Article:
Ghostbusters received positive reviews. Roger Ebert in the Chicago Sun-Times wrote that it was "an exception to the general rule that big special effects can wreck a comedy", and gave it three-and-a-half stars out of four. Ebert praised the special effects and their natural inclusion into the story, saying that they are placed at the service of the intelligent characters. He also cited Ghostbusters as a rare mainstream film with many quotable lines. Newsweek's David Ansen enjoyed the film, describing it as a teamwork project where everyone works "toward the same goal of relaxed insanity"; he called the film a "wonderful summer nonsense". Time's Richard Schickel also praised the humor, which he felt was successful despite the abundance of special effects and dark themes such as Armageddon. He praised the three lead actors: he complimented Aykroyd and Ramis, who also gave room to their co-star Bill Murray. Schickel considered Murray's character Peter Venkman a "once-in-a-lifetime opportunity to develop fully his patented comic character". Deseret News' Christopher Hicks praised Reitman's improved directing skills, as well as the crew for avoiding vulgarity found in their previous films, Caddyshack and Stripes. He found that they instead reached for more creative humor and genuine thrills. Hicks singled out Murray who, according to him, "has never been better than he is here". Hicks noted that Murray, Ramis and Aykroyd "wanted to be like the Marx brothers of the 80s". He complained at the finale, claiming it to have lost its sense of fun and to be "overblown", but found that the film compensates this since it "has ghosts like you've never seen".
Pauline Kael had problems with the chemistry among the three lead actors. She praised Murray, but felt that other actors did not have much material to contribute to the story; she concluded, "Murray's lines fall on dead air." Contrary to Ebert's and Schickel's review, Janet Maslin in The New York Times was of the opinion that special effects overshadowed the humor. She liked the idea of Murray in an Exorcist-like horror parody, but thought the concept was not fully developed. She deemed the jokes, the characters and the story weak. For Maslin, Ghostbusters worked during the small ghost-catching scenes, but went out of hand during the doomsday scenario finale.
Ghostbusters was nominated at the 57th Academy Awards for Best Original Song (Ray Parker Jr., "Ghostbusters") and Best Visual Effects (John Bruno, Richard Edlund, Chuck Gaspar and Mark Vargo). The film was nominated for three Golden Globes: Best Motion Picture – Musical or Comedy, Best Actor – Motion Picture Musical or Comedy (Bill Murray) and Best Original Song (Ray Parker Jr.). It went on to win the 1985 BAFTA for best original song (Ray Parker Jr.), while it was also nominated in the best visual effects category. It also won the Saturn Award for Best Fantasy Film.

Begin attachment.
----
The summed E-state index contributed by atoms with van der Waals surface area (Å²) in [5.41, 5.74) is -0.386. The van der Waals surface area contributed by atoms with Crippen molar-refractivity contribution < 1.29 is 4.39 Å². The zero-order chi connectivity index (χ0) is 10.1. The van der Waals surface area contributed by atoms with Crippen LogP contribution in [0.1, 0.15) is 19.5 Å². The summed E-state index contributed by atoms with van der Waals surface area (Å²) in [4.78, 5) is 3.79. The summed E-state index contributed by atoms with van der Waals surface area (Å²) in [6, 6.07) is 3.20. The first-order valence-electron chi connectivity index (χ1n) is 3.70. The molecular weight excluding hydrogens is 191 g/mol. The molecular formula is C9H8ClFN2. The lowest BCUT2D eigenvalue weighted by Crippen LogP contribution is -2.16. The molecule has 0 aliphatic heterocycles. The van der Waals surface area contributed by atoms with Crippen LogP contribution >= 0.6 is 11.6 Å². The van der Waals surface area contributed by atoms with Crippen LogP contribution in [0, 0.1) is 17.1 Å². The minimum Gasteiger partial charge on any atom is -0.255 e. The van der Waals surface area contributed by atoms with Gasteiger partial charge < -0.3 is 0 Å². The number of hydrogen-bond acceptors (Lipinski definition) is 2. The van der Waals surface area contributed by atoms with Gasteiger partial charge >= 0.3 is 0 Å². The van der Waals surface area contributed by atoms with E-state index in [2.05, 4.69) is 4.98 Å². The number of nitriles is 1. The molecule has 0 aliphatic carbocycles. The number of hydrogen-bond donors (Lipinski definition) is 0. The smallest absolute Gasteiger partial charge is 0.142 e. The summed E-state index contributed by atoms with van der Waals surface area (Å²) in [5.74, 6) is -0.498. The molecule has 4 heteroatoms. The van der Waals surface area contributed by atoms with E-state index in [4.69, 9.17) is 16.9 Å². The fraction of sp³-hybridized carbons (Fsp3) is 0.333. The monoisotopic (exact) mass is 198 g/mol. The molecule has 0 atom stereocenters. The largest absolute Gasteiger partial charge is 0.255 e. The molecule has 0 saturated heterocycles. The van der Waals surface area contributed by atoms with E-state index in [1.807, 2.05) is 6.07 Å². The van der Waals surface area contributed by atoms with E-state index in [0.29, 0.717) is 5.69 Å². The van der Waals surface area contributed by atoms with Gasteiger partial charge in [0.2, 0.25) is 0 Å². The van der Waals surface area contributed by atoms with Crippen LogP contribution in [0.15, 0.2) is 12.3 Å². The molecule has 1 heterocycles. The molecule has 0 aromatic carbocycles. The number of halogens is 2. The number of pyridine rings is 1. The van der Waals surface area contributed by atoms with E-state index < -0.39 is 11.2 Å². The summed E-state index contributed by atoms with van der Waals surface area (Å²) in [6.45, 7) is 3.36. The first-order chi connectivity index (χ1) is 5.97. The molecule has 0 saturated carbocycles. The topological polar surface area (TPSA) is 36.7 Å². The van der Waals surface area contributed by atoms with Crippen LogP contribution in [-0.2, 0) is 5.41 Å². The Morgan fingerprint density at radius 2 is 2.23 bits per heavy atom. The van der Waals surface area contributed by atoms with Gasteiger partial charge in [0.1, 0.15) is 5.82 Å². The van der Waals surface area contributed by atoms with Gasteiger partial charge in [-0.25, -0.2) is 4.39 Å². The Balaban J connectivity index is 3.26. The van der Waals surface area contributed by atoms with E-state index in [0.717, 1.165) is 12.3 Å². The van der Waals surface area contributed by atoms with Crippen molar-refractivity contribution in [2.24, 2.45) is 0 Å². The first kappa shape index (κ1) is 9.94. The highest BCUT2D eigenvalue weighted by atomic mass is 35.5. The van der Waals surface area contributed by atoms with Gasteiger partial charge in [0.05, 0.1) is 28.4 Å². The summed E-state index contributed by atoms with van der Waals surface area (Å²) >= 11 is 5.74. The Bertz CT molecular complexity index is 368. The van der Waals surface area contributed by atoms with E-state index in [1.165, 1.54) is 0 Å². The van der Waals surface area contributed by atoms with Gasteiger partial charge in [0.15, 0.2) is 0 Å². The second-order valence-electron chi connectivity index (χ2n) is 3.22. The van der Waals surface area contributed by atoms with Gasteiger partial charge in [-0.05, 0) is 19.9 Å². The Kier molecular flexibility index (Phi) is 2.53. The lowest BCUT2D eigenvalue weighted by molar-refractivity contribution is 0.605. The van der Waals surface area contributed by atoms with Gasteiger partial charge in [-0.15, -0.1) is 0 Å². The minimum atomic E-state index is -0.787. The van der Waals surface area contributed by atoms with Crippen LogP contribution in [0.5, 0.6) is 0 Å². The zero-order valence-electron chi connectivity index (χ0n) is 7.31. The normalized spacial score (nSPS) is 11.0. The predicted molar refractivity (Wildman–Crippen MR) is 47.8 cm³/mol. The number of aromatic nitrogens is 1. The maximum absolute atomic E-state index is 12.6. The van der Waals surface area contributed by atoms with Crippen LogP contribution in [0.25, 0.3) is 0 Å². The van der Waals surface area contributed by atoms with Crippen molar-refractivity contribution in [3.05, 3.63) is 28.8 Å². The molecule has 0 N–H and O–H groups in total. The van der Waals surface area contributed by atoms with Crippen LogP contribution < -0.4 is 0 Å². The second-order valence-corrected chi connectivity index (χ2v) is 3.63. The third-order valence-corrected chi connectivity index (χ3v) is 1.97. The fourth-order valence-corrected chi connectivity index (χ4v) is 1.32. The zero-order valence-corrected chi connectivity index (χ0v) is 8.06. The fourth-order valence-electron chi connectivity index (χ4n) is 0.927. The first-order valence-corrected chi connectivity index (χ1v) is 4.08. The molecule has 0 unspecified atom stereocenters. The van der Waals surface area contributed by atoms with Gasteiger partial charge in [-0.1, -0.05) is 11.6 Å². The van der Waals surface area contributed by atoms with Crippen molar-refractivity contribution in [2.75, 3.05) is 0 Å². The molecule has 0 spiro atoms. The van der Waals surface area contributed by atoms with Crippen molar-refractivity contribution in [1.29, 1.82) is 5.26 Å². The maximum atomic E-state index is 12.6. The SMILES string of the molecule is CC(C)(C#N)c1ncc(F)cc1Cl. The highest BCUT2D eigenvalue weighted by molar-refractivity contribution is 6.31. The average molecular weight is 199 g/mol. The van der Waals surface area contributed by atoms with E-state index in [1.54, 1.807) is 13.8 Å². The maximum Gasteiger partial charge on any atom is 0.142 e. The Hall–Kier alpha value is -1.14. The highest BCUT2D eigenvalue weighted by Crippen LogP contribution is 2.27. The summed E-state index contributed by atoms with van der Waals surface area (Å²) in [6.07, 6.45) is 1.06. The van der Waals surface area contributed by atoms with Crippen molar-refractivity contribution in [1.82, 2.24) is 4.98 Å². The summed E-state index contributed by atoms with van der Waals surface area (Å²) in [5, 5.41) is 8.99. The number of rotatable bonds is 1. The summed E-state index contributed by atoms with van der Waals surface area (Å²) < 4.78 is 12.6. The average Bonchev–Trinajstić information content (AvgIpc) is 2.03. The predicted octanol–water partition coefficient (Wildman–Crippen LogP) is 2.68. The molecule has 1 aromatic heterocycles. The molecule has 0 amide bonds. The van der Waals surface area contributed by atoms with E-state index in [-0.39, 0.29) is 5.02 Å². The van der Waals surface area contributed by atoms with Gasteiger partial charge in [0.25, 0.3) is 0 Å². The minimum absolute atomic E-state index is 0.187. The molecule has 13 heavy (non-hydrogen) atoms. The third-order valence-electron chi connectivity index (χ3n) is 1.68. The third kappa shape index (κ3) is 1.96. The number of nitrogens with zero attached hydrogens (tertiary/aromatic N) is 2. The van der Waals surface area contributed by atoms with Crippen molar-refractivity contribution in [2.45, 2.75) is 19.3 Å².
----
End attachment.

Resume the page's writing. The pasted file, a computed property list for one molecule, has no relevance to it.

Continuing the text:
In 2017, Royal Ontario Museum paleontologists Victoria Arbour and David Evans were studying a fossil of a newly discovered ankylosaur species, and decided that its head resembled that of Zuul from Ghostbusters. Accordingly, they named the species Zuul crurivastator.
Six months after the film's release, songwriter Huey Lewis sued Ray Parker Jr. for plagiarism, claiming that Parker had copied the melody from his 1984 song "I Want a New Drug". Lewis had been approached to compose the theme for the film, but declined due to his work on the soundtrack for Back to the Future. The case was settled out of court. Entertainment industry observers credit Ghostbusters, alongside Saturday Night Live with reversing the industries perception of New York City, which had a negative perception in the early 1980s. According to a representative of the New York Public Library, people dressed as the Ghostbusters occasionally burst into the main reading room.
The review-aggregation website Rotten Tomatoes gives a score of 97 percent based on 71 reviews from critics, and a weighted average of 8.14 out of 10. The website's critical consensus describes the film as "an infectiously fun blend of special effects and comedy, with Bill Murray's hilarious deadpan performance leading a cast of great comic turns". At Metacritic, the film has a score of 71 out of 100 based on eight reviews, indicating "generally favorable reviews". Modern review websites Filmsite and Film.com included it among the best films of 1984. Writing for the film's 30th anniversary, Time Out's Tom Huddleston awarded Ghostbusters five out of five, praising Reitman's direction, Murray's performance, the script, the special effects, and the soundtrack, which he said felt fresh. Huddleston described the film as a "cavalcade of pure joy".